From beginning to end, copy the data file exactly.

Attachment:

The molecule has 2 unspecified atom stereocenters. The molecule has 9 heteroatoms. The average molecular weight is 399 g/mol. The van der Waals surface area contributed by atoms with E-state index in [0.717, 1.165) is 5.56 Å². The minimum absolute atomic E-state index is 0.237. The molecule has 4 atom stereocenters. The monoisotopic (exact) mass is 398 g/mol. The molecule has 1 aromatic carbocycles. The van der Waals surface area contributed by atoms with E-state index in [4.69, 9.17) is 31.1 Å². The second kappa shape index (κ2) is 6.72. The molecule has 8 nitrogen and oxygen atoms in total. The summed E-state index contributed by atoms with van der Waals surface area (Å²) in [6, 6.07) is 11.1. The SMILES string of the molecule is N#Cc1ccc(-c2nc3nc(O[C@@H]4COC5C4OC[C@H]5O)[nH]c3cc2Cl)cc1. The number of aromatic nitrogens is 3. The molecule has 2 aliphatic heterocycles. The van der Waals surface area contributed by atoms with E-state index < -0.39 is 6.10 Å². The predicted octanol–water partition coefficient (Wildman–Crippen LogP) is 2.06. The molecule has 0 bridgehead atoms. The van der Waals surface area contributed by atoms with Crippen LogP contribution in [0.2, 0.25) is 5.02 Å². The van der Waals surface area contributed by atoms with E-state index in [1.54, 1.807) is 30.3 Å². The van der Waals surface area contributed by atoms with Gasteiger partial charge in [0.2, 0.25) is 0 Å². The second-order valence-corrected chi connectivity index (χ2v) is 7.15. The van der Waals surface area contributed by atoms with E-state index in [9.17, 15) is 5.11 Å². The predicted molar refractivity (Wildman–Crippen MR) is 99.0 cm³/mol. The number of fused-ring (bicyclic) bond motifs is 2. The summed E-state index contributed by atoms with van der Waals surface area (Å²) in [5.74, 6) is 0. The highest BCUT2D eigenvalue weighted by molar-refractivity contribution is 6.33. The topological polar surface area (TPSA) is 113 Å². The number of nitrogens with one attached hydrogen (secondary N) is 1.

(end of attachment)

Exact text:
The molecule has 2 unspecified atom stereocenters. The molecule has 9 heteroatoms. The average molecular weight is 399 g/mol. The van der Waals surface area contributed by atoms with E-state index in [0.717, 1.165) is 5.56 Å². The minimum absolute atomic E-state index is 0.237. The molecule has 4 atom stereocenters. The monoisotopic (exact) mass is 398 g/mol. The molecule has 1 aromatic carbocycles. The van der Waals surface area contributed by atoms with E-state index in [4.69, 9.17) is 31.1 Å². The second kappa shape index (κ2) is 6.72. The molecule has 8 nitrogen and oxygen atoms in total. The summed E-state index contributed by atoms with van der Waals surface area (Å²) in [6, 6.07) is 11.1. The SMILES string of the molecule is N#Cc1ccc(-c2nc3nc(O[C@@H]4COC5C4OC[C@H]5O)[nH]c3cc2Cl)cc1. The number of aromatic nitrogens is 3. The molecule has 2 aliphatic heterocycles. The van der Waals surface area contributed by atoms with E-state index < -0.39 is 6.10 Å². The predicted octanol–water partition coefficient (Wildman–Crippen LogP) is 2.06. The molecule has 0 bridgehead atoms. The van der Waals surface area contributed by atoms with Crippen LogP contribution in [0.2, 0.25) is 5.02 Å². The van der Waals surface area contributed by atoms with E-state index in [1.54, 1.807) is 30.3 Å². The van der Waals surface area contributed by atoms with Gasteiger partial charge in [0.2, 0.25) is 0 Å². The second-order valence-corrected chi connectivity index (χ2v) is 7.15. The van der Waals surface area contributed by atoms with E-state index in [9.17, 15) is 5.11 Å². The predicted molar refractivity (Wildman–Crippen MR) is 99.0 cm³/mol. The number of fused-ring (bicyclic) bond motifs is 2. The summed E-state index contributed by atoms with van der Waals surface area (Å²) in [5.74, 6) is 0. The highest BCUT2D eigenvalue weighted by molar-refractivity contribution is 6.33. The topological polar surface area (TPSA) is 113 Å². The number of nitrogens with one attached hydrogen (secondary N) is 1.